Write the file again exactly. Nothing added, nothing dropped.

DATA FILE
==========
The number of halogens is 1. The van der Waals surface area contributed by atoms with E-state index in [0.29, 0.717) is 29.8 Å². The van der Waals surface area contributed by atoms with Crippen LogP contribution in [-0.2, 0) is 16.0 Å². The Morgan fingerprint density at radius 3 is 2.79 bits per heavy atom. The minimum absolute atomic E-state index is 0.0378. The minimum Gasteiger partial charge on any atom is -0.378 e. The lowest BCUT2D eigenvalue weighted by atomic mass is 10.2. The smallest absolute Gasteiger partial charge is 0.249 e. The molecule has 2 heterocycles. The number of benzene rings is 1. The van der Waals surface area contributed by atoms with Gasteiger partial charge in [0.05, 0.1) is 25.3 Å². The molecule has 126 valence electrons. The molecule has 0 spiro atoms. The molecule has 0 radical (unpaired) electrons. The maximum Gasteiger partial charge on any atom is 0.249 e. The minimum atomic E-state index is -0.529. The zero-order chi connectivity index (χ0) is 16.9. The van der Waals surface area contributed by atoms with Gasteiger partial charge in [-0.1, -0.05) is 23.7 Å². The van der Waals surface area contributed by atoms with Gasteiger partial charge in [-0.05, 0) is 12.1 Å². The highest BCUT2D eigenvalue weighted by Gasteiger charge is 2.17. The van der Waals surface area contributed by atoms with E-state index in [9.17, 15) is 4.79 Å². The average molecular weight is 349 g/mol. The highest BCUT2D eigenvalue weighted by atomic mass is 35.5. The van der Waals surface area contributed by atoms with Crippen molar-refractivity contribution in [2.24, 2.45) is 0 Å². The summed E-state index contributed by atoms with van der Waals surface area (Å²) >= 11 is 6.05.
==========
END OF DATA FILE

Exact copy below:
The number of halogens is 1. The van der Waals surface area contributed by atoms with E-state index in [0.29, 0.717) is 29.8 Å². The van der Waals surface area contributed by atoms with Crippen LogP contribution in [-0.2, 0) is 16.0 Å². The Morgan fingerprint density at radius 3 is 2.79 bits per heavy atom. The minimum absolute atomic E-state index is 0.0378. The minimum Gasteiger partial charge on any atom is -0.378 e. The lowest BCUT2D eigenvalue weighted by atomic mass is 10.2. The smallest absolute Gasteiger partial charge is 0.249 e. The molecule has 2 heterocycles. The number of benzene rings is 1. The van der Waals surface area contributed by atoms with Gasteiger partial charge in [0.05, 0.1) is 25.3 Å². The molecule has 126 valence electrons. The molecule has 0 spiro atoms. The molecule has 0 radical (unpaired) electrons. The maximum Gasteiger partial charge on any atom is 0.249 e. The minimum atomic E-state index is -0.529. The zero-order chi connectivity index (χ0) is 16.9. The van der Waals surface area contributed by atoms with Gasteiger partial charge in [-0.1, -0.05) is 23.7 Å². The van der Waals surface area contributed by atoms with Gasteiger partial charge in [-0.05, 0) is 12.1 Å². The highest BCUT2D eigenvalue weighted by Gasteiger charge is 2.17. The van der Waals surface area contributed by atoms with E-state index in [9.17, 15) is 4.79 Å². The average molecular weight is 349 g/mol. The highest BCUT2D eigenvalue weighted by atomic mass is 35.5. The van der Waals surface area contributed by atoms with Crippen molar-refractivity contribution in [2.24, 2.45) is 0 Å². The summed E-state index contributed by atoms with van der Waals surface area (Å²) >= 11 is 6.05.